be 98%. In the current study, there was no problem about 29
patients whose OAC (−) and who wasn’t felt to be any need
for any imaging study. However, because of 15 “lost” patients
with OAC (−), an exact percentage couldn’t be given. It was
considered necessary to apply the OAC to the ankle sprains
Ulus Travma Acil Cerrahi Derg, July 2014, Vol. 20, No. 4
Işık et al. The management of sprained ankles during pregnancy
of pregnant patients. As seen in this study, the treatment of
45.8% of the patients was made without the application of
direct radiographs to those who might be affected teratogenically and without MRI in the first trimester for which the
effects are not clearly known. For those who required radiological evaluation, a graduated approach was preferred. Thus,
diagnosis was made in 17.7% of cases from superficial USG
only, without direct radiographs or MRI. While the effect of
MRI in the first trimester is not clear, pregnant patients are
exposed to radiation with direct radiographs. The dose of
radiation exposed to is important.
In a study by McCollough et al.,[9] no malformation was reported in 95.8% of fetuses from a dose of 100 mGy radiation
and no childhood cancer developed in 99.7% and it was emphasized that doses below 50 mGy can be disregarded. In the
same study, it was stated that there was a minimal effect on
the fetus of radiation focused on the abdomen and pelvis as
the dose reaching the fetus in radiography, fluoroscopy, and
tomography in these regions rarely exceeds 25 mGy. In the
current study, a maximum dose of 0.6 mGy was used for the
ankle anterior-posterior radiographs. In addition, all patients
wore a lead apron to achieve the minimum effect from radiation to the embryo or fetus. In patients undergoing surgery,
fluoroscopy was only used at a dose of 0.8 mGy and 0.4 ms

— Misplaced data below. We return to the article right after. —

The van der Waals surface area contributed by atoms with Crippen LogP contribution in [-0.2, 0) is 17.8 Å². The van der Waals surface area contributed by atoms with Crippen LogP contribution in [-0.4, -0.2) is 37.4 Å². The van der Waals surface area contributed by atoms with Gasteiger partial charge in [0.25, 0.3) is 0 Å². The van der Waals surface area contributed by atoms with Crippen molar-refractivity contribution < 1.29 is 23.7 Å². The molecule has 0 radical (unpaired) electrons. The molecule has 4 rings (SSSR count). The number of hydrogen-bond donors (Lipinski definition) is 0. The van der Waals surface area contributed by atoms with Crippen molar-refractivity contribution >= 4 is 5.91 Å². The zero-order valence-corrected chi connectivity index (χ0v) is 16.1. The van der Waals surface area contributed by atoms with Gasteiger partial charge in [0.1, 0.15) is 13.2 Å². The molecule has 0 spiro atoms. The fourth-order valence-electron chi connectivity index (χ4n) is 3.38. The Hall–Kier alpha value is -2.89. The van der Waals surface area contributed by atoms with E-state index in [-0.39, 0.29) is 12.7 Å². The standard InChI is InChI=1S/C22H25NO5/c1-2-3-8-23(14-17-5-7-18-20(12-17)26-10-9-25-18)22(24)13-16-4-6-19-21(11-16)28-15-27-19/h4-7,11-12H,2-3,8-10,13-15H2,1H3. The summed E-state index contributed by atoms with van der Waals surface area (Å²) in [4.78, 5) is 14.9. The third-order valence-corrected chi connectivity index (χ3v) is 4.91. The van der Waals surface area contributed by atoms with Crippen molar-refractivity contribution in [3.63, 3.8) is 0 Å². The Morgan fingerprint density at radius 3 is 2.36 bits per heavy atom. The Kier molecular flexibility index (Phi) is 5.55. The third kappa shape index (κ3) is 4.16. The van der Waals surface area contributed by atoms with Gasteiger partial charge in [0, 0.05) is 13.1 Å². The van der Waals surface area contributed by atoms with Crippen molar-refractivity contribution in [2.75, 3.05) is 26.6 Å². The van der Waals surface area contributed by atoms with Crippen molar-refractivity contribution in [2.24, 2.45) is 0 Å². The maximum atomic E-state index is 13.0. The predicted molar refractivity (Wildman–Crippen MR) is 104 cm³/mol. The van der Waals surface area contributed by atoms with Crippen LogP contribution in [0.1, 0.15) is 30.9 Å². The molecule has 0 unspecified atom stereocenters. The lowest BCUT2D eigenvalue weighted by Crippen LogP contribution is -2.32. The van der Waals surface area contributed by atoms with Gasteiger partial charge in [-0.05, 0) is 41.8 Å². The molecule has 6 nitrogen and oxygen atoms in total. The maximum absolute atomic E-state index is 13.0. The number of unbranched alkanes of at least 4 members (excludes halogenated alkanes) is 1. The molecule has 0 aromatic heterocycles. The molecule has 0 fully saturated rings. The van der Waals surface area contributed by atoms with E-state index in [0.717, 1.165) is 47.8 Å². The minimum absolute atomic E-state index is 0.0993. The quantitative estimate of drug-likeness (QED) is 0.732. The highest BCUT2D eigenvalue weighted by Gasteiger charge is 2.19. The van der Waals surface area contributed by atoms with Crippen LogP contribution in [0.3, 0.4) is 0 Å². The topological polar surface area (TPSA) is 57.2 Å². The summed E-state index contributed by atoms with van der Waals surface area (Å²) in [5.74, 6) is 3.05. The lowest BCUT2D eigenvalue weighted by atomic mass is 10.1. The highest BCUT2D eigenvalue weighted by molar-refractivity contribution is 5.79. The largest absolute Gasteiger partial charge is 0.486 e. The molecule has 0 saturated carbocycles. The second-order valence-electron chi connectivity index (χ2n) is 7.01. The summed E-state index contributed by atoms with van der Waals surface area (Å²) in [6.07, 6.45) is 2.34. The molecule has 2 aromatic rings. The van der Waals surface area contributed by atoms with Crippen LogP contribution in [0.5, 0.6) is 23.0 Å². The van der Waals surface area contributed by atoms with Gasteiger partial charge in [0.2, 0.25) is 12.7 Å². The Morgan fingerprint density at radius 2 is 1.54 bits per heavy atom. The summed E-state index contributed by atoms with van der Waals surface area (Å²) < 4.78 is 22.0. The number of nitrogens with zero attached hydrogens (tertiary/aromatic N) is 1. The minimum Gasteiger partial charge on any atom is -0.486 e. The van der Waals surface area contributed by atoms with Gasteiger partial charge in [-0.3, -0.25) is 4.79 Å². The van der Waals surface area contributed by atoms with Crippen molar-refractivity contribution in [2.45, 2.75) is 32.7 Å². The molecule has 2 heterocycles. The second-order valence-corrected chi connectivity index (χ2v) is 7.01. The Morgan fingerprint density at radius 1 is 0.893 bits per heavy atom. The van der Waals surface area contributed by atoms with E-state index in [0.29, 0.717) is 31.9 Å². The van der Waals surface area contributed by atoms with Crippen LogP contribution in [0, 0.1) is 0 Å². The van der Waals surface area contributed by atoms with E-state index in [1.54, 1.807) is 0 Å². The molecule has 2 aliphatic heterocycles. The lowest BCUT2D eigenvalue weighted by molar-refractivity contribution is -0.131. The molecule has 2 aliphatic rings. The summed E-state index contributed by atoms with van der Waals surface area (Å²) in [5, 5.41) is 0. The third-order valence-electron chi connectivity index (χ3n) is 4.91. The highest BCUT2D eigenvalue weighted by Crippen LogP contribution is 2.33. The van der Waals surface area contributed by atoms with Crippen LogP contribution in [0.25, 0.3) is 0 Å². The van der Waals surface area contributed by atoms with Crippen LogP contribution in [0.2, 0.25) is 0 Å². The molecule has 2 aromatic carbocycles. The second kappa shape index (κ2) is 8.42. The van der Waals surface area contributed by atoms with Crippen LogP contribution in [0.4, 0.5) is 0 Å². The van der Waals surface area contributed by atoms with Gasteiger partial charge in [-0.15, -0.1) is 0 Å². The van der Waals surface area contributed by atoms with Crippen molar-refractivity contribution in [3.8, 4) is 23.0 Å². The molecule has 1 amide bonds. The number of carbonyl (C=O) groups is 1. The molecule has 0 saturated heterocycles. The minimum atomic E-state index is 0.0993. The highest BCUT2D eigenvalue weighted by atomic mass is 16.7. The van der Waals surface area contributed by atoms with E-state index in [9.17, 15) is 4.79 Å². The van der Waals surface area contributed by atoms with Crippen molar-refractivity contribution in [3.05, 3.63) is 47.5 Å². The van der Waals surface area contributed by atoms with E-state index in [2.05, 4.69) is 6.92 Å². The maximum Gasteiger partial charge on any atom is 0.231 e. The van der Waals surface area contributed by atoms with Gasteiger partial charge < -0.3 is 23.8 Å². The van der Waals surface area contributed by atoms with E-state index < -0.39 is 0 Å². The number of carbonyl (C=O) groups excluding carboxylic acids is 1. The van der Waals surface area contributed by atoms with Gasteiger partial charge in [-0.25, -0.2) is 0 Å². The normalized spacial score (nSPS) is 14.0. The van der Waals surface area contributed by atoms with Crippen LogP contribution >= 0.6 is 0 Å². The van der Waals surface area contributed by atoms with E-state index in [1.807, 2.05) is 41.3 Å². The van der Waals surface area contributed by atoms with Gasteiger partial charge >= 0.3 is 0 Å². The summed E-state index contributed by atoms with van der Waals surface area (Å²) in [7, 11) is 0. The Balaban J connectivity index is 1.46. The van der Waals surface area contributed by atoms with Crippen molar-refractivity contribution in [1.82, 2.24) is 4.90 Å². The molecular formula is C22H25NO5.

single image twice at the most, in cases thought to be at risk
of the screw penetrating the joint in the reduction of the
fracture line. For all the patients to be minimally affected, a
lead apron was worn before the operation started.
The treatment choices for sprained ankles differ according to
the form and nature of the injury. Conservative treatment can
be selected for injuries with no accompanying fracture, when
the syndesmosis integrity is not impaired, for non-displaced
stable fractures and for displaced fractures where stable
anatomic reduction of the ankle mortise can be achieved.[10]
Surgical treatment is preferred for fractures where reduction
cannot be achieved or sustained, where there is talus displacement and expansion in the ankle mortise and where reduction
can only be achieved with the foot in an abnormal position.[11]
Surgical indications do not change in pregnancy so the surgical indications cannot be avoided. Persistence in conservative treatment of fractures which require surgery can have
catastrophic results. In the current study, the mean AOFAS
score of the patients who underwent surgery was evaluated
as 83 (good). With Lauge-Hansen supination-adduction injury, the AOFAS score mean was 90 (70-100); with supination-external rotation and pronation-external rotation injury
the AOFAS score was 79 (65-100). The reason for the high
rate of patients undergoing surgical treatment in the current
study (28/96 cases, 29.1%) may be that the majority of cases
Ulus Travma Acil Cerrahi Derg, July 2014, Vol. 20, No. 4
treated conservatively or who were not felt to need treatment were evaluated in the emergency department without
being sent to the Orthopedic and Traumatology Department
for consultation.
The current study would be more valuable if there was more
study in the literature. Studies with wide numbers of patients
will be useful.
That there is no standardization in the literature for an approach to sprained ankles in pregnant patients leaves physicians in a difficult situation. The current study can be of use
in respect of the graduated approach, which was applied and
the diagnosis and treatment algorithm defined herein. The
indications for surgical treatment of a sprained ankle do not
change in pregnancy and good results can be obtained with
surgery and careful preparation.
Conflict of interest: None declared.
1. Waterman BR, Owens BD, Davey S, Zacchilli MA, Belmont PJ Jr. The
epidemiology of ankle sprains in the United States. J Bone Joint Surg Am
2010;92:2279-84. CrossRef